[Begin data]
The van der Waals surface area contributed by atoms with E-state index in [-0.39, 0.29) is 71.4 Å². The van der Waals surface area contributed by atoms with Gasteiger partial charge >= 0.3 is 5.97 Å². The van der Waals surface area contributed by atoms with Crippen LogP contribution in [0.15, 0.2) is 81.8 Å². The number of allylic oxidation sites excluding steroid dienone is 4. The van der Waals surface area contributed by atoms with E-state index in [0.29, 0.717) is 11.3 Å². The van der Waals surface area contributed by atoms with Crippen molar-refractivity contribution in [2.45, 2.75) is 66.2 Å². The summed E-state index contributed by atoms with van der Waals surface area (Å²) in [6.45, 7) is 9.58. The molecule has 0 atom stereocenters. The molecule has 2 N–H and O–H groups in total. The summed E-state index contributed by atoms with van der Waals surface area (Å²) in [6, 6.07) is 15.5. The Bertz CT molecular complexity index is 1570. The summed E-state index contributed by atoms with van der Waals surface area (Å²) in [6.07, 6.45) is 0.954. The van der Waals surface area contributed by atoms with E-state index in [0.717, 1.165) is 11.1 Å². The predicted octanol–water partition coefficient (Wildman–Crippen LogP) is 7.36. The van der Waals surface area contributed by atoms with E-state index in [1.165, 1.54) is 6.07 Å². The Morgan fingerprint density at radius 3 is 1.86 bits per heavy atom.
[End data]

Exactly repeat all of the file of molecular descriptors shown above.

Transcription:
The van der Waals surface area contributed by atoms with E-state index in [-0.39, 0.29) is 71.4 Å². The van der Waals surface area contributed by atoms with Gasteiger partial charge >= 0.3 is 5.97 Å². The van der Waals surface area contributed by atoms with Crippen LogP contribution in [0.15, 0.2) is 81.8 Å². The number of allylic oxidation sites excluding steroid dienone is 4. The van der Waals surface area contributed by atoms with E-state index in [0.29, 0.717) is 11.3 Å². The van der Waals surface area contributed by atoms with Crippen molar-refractivity contribution in [2.45, 2.75) is 66.2 Å². The summed E-state index contributed by atoms with van der Waals surface area (Å²) in [6.45, 7) is 9.58. The molecule has 0 atom stereocenters. The molecule has 2 N–H and O–H groups in total. The summed E-state index contributed by atoms with van der Waals surface area (Å²) in [6, 6.07) is 15.5. The Bertz CT molecular complexity index is 1570. The summed E-state index contributed by atoms with van der Waals surface area (Å²) in [6.07, 6.45) is 0.954. The van der Waals surface area contributed by atoms with E-state index in [0.717, 1.165) is 11.1 Å². The predicted octanol–water partition coefficient (Wildman–Crippen LogP) is 7.36. The van der Waals surface area contributed by atoms with E-state index in [1.165, 1.54) is 6.07 Å². The Morgan fingerprint density at radius 3 is 1.86 bits per heavy atom.